Tuesday, May 10, 2011
Change, Where Needed Least
The local tourism board has unveiled a new brand identity for the city in which I begrudgingly hang my hat. In my frank and honest, opinion, it is a stunningly awful, sorely misguided attempt at marketing a severely damaged city. The slogan that apparently emerged not from a journal kept by a marketing director on a bender, but from several brainstorming sessions comprised of a variety of advertising professionals was “Buffalo. For Real.”
First of all, this is a terrific example of the danger of mistaking something for simplicity when in fact it’s over-simplification. There is an absolutely unsophisticated connotation to a brand of this sort, one that could only have been bested by settling instead upon “Buffalo. For Really Reals.” The phrase “for real” is not only grammatically flawed, it conveys no information. It functions, at best, as an interjection, and in the long run, perhaps I will be one of the people to get the most mileage out of this brand, in that it will be a nice alternate for the word “fuck.”
“You live in Buffalo? That sucks.”
And that’s the real (for real) crux of the problem. My very first reaction to this was to observe that the people in charge of promoting Buffalo and dressing up its numerous, deep-seeded flaws had decided upon a brand identity that encourages people confronted with it to think about the things least worth emphasizing for the sake of tourism.
You know what I think of when I think of Buffalo, for real? I think of crumbling buildings scattered throughout the cityscape. I think of debilitating poverty hanging over many of its residents from cradle to grave. I think of the sixth greatest level of segregation in the United States. I think of population decline, unemployment, poor infrastructure, appallingly corrupt politicians, and vacant retail space in the city’s only commercially viable areas. I think of the death of the American city.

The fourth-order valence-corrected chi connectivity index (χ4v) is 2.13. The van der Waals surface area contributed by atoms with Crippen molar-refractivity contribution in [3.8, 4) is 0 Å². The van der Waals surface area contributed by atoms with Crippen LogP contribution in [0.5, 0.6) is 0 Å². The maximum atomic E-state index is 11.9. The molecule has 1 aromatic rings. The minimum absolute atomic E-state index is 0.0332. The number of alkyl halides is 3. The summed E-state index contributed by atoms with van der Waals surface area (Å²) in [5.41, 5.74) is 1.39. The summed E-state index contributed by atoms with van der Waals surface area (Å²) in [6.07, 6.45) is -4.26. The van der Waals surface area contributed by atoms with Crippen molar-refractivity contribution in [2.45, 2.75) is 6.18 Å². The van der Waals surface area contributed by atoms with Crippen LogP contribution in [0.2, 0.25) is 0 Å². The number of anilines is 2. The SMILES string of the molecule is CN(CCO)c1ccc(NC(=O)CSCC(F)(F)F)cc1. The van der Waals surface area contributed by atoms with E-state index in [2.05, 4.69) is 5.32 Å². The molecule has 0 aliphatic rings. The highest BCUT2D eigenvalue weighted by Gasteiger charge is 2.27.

Somehow the video that Visit Buffalo Niagara released to coincide with this new found brand identity manages to begin by trying to speak to the exact opposite, portraying Buffalo as unique and distinctive, in contrast to the “sameness of the interstate.” It also encourages the poisonous notion that there is somehow a real America and a fake America, and that the roughshod, poorly positioned people and places are somehow more genuine than people with an urban identity or a measure of social mobility.
There’s something ironic about the fact that Buffalo tourism wants to emphasize the reality not just of this town but of an ostensibly overlooked national character, because actually acknowledging the ignored reality would entail clearly recognizing all those terrible things I mentioned above. Acknowledging the ignored reality would be in stark contrast to the broader goals and worldview of Visit Buffalo Niagara and all those who narrow their vision to focus upon the tenuous handful of nice things this place has going for it and claim therefore that Buffalo is really a great town.
“For real” doesn’t really work as a brand identity, because the impulse to attach a cheerful, positive brand to a place like this relies upon a great deal of delusion. And that sort of delusion is evident throughout the tourism video.
"Now, some might say time has left our town behind," the narrator says near the halfway point of his excruciating four minute monologue. "Prosperity has moved on, our moment passed. And no one would argue that we haven't had our share of hard knocks. Yet, despite the odds, we're still here."
Despite the odds, we're still here? Much like the slogan itself, this means nothing. Are we to believe that the odds were once in favor of the city of Buffalo being wiped completely off the map? We're still here, sure, because despite the best efforts of population trends, not everybody can leave all at once. But those of us who have both the will and the means to escape have done so, and we will continue to do so unless something fairly dramatic happens - something far more impactful than a whole lot of optimism about a new brand identity. Yes, we're still here, but what isn't here is much that makes Buffalo worth living in, or even visiting. For real.